Good News, Pagan Priests: You Can Sport Your Horns in Your Driver's License Photo

By Christopher Coble, Esq. on December 22, 2016 | Last updated on March 21, 2019

If the thought of posing for the DMV without your "spiritual antenna" scares you more than walking around in public naked, we have some welcome news out of Millinocket, Maine. Goat horns are now considered religious attire, and, as long as they don't obscure your face, you're free to wear them when you get your driver's license photo snapped.

"Many practicing Pagans are afraid of being public," Phelan Moonsong told the Washington Post, "but when they see my horns it reminds them it's okay to be yourself." Now, anyone who checks his driver's license will get the same reminder.

Touting His Horns

It wasn't a primrose path to Pagan portraiture, per Moonsong. He contends staff at the Bureau of Motor Vehicles in Bangor refused to issue him an ID unless he removed the horns, or, in the alternative, he'd need to clear the horns with Maine's secretary of state. "She told me that I had to send in some documentation or religious text to show why it was required for me to have my horns on," Moonsong told the Post. "I said, 'Okay, I'll go ahead and do that,' but it seemed like an onerous requirement."

"As a practicing Pagan minister and a priest of Pan, I've come to feel very attached to the horns, and they've become a part of me and part of my spirituality," Moonsong added. "The horns are part of my religious attire." Moonsong says he sent in the requested documentation, but spent months waiting for a response. But after telling the BMV that he was in contact with the ACLU, Moonsong's license arrived a few days later.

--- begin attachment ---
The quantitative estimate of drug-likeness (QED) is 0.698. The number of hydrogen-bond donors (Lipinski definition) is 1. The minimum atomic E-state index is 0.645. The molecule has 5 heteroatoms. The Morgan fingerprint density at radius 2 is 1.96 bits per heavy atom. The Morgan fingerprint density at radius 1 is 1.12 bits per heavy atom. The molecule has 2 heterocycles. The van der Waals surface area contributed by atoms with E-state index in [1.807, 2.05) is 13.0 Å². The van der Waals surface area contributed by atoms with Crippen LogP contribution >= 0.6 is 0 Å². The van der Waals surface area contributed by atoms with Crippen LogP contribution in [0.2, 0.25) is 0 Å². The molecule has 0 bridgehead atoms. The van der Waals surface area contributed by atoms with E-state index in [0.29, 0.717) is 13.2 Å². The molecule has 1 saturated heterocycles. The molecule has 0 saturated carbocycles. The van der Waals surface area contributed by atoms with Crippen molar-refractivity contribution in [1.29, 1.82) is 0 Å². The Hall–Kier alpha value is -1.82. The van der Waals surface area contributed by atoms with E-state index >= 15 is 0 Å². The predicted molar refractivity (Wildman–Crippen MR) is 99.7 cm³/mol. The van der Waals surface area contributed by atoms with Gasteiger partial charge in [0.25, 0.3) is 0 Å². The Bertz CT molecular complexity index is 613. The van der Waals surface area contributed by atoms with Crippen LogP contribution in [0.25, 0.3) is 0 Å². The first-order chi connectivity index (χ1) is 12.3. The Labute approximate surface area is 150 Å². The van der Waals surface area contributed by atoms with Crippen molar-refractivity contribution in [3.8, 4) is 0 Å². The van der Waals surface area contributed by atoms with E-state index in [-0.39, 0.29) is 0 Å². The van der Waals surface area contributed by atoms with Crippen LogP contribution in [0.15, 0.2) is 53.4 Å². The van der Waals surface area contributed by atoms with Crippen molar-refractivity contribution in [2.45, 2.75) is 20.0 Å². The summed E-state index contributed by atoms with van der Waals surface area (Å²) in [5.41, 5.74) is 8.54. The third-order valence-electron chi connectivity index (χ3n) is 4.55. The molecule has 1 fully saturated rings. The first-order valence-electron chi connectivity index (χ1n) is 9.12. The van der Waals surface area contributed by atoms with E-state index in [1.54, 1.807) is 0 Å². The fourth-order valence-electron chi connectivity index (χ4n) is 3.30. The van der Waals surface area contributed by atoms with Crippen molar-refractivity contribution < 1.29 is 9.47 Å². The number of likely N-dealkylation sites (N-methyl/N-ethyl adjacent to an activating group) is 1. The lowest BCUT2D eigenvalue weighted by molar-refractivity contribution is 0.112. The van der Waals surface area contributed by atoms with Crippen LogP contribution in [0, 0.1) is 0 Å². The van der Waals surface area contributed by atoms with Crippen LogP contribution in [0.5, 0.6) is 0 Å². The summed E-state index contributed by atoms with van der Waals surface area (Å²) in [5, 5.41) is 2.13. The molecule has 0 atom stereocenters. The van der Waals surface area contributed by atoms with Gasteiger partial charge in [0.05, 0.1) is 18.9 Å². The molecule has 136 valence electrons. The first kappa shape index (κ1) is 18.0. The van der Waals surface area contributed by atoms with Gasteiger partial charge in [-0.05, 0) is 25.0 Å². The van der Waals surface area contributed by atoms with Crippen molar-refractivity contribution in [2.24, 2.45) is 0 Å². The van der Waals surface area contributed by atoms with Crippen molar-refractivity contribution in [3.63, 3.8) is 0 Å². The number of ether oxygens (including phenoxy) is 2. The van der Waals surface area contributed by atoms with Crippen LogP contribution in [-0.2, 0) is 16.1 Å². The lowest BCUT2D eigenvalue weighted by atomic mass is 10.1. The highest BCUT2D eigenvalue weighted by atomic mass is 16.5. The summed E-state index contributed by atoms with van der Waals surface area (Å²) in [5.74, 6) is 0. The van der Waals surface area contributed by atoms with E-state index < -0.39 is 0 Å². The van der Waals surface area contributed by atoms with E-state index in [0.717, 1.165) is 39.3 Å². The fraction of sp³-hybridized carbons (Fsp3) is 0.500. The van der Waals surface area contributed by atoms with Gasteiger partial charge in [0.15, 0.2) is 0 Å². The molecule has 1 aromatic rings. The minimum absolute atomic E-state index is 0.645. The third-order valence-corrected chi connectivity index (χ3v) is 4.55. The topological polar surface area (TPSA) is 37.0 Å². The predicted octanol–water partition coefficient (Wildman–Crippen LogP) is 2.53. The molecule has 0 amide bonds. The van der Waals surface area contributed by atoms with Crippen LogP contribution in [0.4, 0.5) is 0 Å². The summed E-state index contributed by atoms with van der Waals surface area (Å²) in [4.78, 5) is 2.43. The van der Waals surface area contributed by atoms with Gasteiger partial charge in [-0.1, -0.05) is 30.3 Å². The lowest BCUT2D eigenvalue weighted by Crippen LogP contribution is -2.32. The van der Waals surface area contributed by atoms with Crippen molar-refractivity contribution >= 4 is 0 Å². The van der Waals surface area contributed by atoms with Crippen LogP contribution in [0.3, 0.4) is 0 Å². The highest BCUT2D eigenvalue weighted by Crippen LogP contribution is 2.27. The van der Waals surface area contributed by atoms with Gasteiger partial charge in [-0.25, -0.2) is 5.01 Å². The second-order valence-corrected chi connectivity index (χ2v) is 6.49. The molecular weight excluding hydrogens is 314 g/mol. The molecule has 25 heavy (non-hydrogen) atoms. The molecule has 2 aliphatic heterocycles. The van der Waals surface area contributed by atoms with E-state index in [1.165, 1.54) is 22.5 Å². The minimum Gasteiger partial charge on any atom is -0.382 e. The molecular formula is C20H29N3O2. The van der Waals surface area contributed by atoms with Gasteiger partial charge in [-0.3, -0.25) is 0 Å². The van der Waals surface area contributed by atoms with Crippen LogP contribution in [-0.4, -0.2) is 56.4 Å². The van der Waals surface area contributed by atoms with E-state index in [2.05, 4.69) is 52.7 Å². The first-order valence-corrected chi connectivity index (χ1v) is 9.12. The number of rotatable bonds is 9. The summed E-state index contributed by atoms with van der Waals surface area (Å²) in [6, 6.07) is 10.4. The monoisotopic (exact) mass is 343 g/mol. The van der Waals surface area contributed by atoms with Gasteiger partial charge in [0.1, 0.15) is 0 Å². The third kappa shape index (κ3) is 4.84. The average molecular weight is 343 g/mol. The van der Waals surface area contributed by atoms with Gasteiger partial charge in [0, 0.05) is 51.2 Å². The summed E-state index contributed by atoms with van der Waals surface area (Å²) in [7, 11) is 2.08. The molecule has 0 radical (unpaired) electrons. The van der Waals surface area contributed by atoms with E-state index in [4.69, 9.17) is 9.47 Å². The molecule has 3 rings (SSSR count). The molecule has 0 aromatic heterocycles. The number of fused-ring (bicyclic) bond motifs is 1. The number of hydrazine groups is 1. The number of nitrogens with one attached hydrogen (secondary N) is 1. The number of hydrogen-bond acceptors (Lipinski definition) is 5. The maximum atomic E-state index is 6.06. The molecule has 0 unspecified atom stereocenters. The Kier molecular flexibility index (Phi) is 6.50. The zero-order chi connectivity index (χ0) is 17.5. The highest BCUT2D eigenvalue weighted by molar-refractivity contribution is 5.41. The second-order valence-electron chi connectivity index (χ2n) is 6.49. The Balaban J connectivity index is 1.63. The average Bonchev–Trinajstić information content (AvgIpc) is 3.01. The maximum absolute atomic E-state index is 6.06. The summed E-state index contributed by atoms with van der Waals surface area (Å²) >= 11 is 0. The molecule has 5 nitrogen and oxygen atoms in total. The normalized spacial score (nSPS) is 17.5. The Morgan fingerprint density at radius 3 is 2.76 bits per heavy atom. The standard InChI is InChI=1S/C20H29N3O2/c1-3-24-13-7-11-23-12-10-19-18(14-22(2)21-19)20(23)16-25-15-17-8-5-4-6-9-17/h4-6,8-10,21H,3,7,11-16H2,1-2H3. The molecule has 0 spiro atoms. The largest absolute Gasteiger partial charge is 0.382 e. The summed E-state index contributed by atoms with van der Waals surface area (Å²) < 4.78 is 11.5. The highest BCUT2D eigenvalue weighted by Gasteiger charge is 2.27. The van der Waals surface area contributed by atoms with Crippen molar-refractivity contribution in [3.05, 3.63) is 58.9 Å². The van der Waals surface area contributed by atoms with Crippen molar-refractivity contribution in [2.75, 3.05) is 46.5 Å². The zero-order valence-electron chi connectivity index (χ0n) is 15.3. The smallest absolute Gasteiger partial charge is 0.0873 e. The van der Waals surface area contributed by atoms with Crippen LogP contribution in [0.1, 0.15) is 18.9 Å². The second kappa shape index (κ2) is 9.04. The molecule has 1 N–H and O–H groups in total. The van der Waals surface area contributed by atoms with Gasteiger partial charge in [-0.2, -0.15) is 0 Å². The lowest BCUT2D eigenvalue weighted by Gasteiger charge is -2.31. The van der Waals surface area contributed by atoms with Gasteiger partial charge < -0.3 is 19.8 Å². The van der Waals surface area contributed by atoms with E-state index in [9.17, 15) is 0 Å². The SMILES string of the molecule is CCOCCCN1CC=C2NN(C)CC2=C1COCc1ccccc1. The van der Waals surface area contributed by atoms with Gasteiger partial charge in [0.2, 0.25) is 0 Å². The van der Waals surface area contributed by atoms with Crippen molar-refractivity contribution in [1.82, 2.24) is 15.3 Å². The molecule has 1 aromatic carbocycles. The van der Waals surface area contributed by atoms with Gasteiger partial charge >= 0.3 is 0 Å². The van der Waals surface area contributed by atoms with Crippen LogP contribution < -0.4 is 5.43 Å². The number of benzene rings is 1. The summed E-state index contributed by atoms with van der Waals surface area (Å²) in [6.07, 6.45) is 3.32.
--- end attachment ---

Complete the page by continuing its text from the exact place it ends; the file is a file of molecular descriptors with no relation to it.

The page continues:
Horn Adornment

A spokeswoman for the Maine secretary of state disputes that version, telling the Bangor Daily News that Moonsong had not mentioned that the horns were a part of his religious practice when he first visited the BMV. "He did not cite religious reasons," said Kristen Muszynski. "There are exceptions for religious headdress."

Charles Haynes, founding director of the Religious Freedom Center of the Newseum Institute, confirmed that general rule with the Washington Post. "[I]f the person's religious garb doesn't cover the face or obstruct law enforcement," Haynes said, "those folks are likely to win [religious accommodation lawsuits]."

Feel naked without your goat horns on? Fear not -- the face on your driver's license can feature your favorite forehead flourish.

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